[A stunning new nature documentary by world famous publisher, naturalist and national treasure Sir Timothy Cattenborough]
Our beautiful planet Earth. From up here on the slopes of Mount Kilimanjaro we can see the vast vistas of nature’s own miracles and what greater miracle can there be than the majestic novel — one of the natural world’s most miraculous miracles.
Here I am in the forests of Borneo gazing in wonder at the spectacular site of thousands of novels making their nests among the natural shelving of the great pine trees of northern Scandinavia. Whether it is these great majestic creatures of the plains of Patagonia or the more common domesticated novel of these rolling hills of Southern England, the novel is a familiar sight to us all.
But very few people have ever managed to see the hidden lifecycle of a novel. How are they born? How do they grow? And how, via the miracle of evolution do they reproduce? Today, via special cameras disguised as robots disguised as librarians we have, over a gruelling five minute project, at last gained unique footage of the novel’s lifecycle.
Here we are in the tar pits of Southern California. Here scatter brained authors drunk on fumes wander into the sticky petroleum products and become caught. This process, known as pitching a novel, provides the perfect breeding ground for more books. Young virile novels land on the decomposing bodies of the authors and there they mate and leave their eggs, flying off to grow even further.
Using our special macro lenses we can see here those novel eggs hatching into their first semi-aquatic form. These tiny monster-like creatures are known, here among the fenlands of Northern Europe, as short stories. They may look tiny but many are infamous for having vicious stings in their tails.
Tiny and vulnerable, these larval novels often huddle together in “magazines” for warmth and protection, as we can see here among the frozen wastes of Greenland. There they feed on tiny protozoic food sources such as ‘subscriptions’ and ‘reviews’. The lucky ones continue to grow while others become consumed by their siblings.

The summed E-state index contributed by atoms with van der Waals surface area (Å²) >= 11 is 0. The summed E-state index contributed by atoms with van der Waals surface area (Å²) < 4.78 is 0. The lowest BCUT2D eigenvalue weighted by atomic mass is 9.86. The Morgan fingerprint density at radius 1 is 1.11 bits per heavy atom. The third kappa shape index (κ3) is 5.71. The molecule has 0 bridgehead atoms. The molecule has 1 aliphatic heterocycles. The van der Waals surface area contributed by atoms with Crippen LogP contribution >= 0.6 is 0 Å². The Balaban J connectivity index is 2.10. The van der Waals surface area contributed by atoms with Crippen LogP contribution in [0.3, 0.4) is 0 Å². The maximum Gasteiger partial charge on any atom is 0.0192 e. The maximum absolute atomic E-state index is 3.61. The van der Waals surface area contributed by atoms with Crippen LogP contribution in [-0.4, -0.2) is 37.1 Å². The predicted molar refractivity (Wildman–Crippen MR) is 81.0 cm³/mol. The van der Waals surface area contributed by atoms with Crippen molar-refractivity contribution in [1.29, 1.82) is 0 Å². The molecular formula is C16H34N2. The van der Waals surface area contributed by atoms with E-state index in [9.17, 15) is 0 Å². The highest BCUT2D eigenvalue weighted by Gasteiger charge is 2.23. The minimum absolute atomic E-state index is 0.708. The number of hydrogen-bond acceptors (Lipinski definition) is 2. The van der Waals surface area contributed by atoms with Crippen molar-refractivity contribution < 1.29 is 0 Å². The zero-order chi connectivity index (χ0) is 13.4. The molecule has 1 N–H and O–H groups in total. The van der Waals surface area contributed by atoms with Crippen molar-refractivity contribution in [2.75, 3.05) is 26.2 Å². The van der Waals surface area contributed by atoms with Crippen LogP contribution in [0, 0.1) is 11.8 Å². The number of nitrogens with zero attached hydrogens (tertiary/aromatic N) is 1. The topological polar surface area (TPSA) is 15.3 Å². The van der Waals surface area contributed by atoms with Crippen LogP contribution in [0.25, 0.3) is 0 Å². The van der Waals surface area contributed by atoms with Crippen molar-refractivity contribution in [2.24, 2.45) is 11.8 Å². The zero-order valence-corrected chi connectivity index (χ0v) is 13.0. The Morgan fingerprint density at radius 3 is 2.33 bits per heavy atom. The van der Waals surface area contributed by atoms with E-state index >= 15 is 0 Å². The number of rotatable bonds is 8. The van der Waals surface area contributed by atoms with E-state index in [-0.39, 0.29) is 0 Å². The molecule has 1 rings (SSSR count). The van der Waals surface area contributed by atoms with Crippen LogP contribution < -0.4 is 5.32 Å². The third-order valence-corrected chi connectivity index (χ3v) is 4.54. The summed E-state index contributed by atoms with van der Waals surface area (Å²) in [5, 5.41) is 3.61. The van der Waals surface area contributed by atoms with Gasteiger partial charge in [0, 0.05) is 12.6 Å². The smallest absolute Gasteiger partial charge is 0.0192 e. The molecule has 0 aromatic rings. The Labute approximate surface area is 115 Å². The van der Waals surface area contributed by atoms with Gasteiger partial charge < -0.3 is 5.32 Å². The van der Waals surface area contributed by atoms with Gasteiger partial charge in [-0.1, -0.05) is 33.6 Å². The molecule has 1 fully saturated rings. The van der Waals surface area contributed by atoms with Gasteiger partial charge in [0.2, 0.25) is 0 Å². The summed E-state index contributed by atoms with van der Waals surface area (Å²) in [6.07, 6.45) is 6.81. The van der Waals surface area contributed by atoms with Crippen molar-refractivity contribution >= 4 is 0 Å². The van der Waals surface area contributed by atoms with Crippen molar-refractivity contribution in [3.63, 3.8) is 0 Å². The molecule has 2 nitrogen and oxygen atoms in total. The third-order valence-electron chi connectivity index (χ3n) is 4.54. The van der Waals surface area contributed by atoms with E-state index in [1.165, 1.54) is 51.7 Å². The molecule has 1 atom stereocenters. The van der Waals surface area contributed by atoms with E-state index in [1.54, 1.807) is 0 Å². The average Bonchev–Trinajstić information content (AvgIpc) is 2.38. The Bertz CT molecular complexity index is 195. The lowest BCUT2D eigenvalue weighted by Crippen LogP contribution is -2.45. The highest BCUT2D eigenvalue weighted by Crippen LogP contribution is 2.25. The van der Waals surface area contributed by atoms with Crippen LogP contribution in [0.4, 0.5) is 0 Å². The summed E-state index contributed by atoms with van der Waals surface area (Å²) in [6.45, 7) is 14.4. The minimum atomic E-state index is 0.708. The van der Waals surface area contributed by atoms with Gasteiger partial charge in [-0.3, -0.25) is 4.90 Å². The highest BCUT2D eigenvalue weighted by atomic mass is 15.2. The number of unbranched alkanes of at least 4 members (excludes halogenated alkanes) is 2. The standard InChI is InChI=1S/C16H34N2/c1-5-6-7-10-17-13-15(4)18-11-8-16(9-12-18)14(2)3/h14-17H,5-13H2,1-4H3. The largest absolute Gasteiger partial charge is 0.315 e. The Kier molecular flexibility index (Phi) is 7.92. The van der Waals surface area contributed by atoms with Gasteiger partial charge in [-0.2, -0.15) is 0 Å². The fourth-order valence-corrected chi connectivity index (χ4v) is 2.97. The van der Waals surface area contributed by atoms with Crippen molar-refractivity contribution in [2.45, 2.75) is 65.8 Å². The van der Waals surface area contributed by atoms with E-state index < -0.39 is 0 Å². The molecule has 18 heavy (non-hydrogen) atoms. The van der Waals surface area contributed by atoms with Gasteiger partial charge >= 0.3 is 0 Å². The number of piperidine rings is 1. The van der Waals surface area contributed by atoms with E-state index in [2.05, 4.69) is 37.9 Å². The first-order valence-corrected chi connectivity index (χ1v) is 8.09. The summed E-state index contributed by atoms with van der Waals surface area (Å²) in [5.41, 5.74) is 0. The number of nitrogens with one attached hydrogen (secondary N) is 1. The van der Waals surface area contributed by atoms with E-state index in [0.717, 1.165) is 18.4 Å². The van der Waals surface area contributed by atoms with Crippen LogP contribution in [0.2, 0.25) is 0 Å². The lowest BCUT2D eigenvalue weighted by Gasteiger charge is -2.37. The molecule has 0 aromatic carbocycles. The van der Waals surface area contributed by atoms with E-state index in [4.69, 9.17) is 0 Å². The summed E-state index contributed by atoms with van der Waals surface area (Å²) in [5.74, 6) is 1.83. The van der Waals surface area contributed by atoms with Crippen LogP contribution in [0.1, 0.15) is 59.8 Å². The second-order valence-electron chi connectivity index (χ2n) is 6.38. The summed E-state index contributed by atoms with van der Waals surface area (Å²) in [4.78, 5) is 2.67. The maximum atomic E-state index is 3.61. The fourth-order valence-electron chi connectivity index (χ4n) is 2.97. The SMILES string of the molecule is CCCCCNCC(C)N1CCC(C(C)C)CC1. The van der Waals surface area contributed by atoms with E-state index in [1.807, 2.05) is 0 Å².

The larger short stories fight for attention and sustenance. Soon the few that have survived the brutal competition for resources have grown into the next stage of the lifecycle: the novelette. Still far from fully formed, the beginnings of novel-like structures have begun to appear. Some novelettes may have begun to grow chapters or even cover-art (the strange colourful crests that might evolve into mating displays).
Birds, small tigers and meerkats all seek out novelettes as tasty treats, thus winnowing the herds of novelettes that appear just before midwinter in anticipation of award season. Hungry squirrels burrow away collections of novelettes and often leave them forgotten in desk drawers or amid poorly named folders on their laptops. Very few of these noble creatures will make it through to the next stage in their growth.
Those that do survive, continue to grow into armoured novellas. Now equipped with their own external exoskeletons, their ‘covers’ may still be soft and their binding may only be rudimentary. Many will still seek to stay in the colonies known as ‘anthologies’ due to their resemblance to ant nests. There, amid the company of both novelettes and short stories they continue to take on adult form.
The passing seasons brings those novellas into full novel form. Some may be not quite full length or be in a ‘young adult’ form. Others will have grown tough outer carapaces known as ‘hardbacks’. These new novels are often garishly coloured. Scientists are divided as to whether the coloured patterns and striking colours are to attract mates or, alternatively, a form of disruptive camouflage to confuse voracious carnivores such as lions, pythons and book hoarders. Some novels form symbiotic relationships with other creatures – in particular librarians – and form large colonies in urban centres.
Later adulthood leads to further growth. Some novels find rich sources of nutrients and grow into mighty doorstop-sized novels. Other bifurcate into bizarre multi-novel book series and spread root-like tendrils known as spin-offs.
But death and rebirth are the only two constants of nature and even giant hardback multi-novel series with embossed leather covers must eventually pass beyond. Yet, by the miracle of nature, nothing is wasted and from the decaying remains of one novel come a myriad of derivative short stories. Thus the circle of life is complete.